I find these statements to be a bit confusing. When one is working in ACR, he/she is really dealing with three color spaces: the raw space, which is converted to the internal working Melissa space and then to the ACR working space such as ProPhotoRGB. The only RGB numbers that are accessible are the final working space numbers. The destination workspace must be taken into consideration when interpreting the RGB output numbers.
As to the three possible color spaces, I'm not the least bit interested in the so called "Raw color space" since that's not provided to me in either product. And I don't want to go down that endless rabbit hole about "does Raw have a color space". That leaves ProPhoto RGB linear TRC or ProPhoto 2.2 (Melissa) the latter is the only set of numbers I'm provided in LR. For the task of working skin tones numerically, doesn't matter.
ACR provides the 0-255 values based on the encoding color space you select in workflow options. Nice because you now see the numbers you'll get in Photoshop. Not as nice for this topic in terms of not having percentages (which make working numerically with skin really easy). Also not so great because its not on parity with Lightroom (and vise versa).
LR provides you those nice percentages. It is based on Melissa RGB, the differences between it and the actual Raw processing color space being simply the TRC (2.2 instead of 1.0). Again, very useful in this context for numeric skintone work due to the percentages.
So we have two identical Raw processing pipelines. Each has an advantage in terms of the numbers provided, neither provides BOTH advantages (which would be really, really nice).
Advantage ACR: numbers match encoding color space you end up with in Photoshop. But ACR expects you to select this from the get-go and will provided a rendered image as soon as you're done. LR doesn't work this way, it doesn't know when (or if) you'll render the data into Photoshop (you may never, you might print directly, or upload a web gallery without ever opening Photoshop).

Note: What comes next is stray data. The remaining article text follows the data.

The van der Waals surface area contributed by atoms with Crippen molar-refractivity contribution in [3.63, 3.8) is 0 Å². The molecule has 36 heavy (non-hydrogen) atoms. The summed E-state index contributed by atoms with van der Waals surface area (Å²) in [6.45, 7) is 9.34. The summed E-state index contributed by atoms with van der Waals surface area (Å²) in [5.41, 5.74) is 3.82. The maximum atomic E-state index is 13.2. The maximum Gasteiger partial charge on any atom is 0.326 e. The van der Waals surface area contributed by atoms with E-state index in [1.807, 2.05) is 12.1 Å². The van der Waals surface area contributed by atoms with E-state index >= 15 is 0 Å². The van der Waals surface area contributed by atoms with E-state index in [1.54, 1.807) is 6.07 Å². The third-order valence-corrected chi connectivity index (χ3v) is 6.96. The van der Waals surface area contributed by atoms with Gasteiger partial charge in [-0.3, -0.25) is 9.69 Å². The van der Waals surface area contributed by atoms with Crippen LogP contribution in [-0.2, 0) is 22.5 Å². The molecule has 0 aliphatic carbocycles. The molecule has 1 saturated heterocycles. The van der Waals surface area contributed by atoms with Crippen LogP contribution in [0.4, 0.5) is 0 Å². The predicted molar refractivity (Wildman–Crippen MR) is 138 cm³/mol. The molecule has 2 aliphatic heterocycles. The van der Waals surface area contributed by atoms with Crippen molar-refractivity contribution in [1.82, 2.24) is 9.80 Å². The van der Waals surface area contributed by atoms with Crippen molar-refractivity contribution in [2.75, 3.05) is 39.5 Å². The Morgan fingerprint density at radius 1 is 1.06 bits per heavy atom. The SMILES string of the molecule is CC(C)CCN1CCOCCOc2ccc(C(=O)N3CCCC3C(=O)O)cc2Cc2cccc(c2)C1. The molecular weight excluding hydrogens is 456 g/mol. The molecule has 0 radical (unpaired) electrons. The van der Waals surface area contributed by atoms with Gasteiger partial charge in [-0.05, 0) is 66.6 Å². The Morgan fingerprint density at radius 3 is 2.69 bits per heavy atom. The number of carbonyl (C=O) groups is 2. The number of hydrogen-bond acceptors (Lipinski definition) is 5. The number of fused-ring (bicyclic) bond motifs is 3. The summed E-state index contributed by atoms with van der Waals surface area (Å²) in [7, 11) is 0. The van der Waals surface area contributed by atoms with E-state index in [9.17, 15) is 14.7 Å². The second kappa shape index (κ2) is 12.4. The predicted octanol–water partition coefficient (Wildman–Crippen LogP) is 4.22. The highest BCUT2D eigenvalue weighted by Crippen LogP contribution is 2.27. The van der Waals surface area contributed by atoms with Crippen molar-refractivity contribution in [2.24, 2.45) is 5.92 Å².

Advantage LR: percentages while working. Too bad we can't now use the same percentages once we're in Photoshop but alas, the RGB info palette doesn't allow this.
In both ACR and LR, you're pretty much expected to do as much global tone and color work as possible for reasons that should be obvious to anyone here. In a prefect world, both product would allow us to toggle the scale.
Note that you can build a Melissa RGB working space in Photoshop's custom RGB color settings. Then you could take a Macbeth LAB generated doc, convert it to ProPhoto RGB and then Melissa RGB. You'd see that while the numbers are of course different, the ratio's are nearly the same (within a few values).
In the grand scheme, all three varieties of "Pro Photo" all work equally well for this discussion, assuming you get percentages because those percentages vary a tiny amount. Melissa RGB is kind of useless compared to the other's IMHO because its not based on anything "real" but its close enough. I'd prefer if we'd just get a 1.8 TRC and just call it ProPhoto RGB or even better, just show us the 1.0 TRC values. But the chromaticity values are the same.
So I wish Adobe would allow ACR and LR to share the same processing color space using the same scales as an option, then allow Photoshop users to do the same (add percentages based on the working space to the info palette). But in the end, short of not providing absolute exacting values, LR.'s percentages make correcting skin tone numerically very easy. Personally, I'd prefer to just LOOK at the image on a calibrated display. But I recognize some users just have to have a numeric road map. I think that map should be spelled out using something that at least has some basic hook to the processing color space. In LR that's far, far closer than some arbitrary CMYK color space by a mile.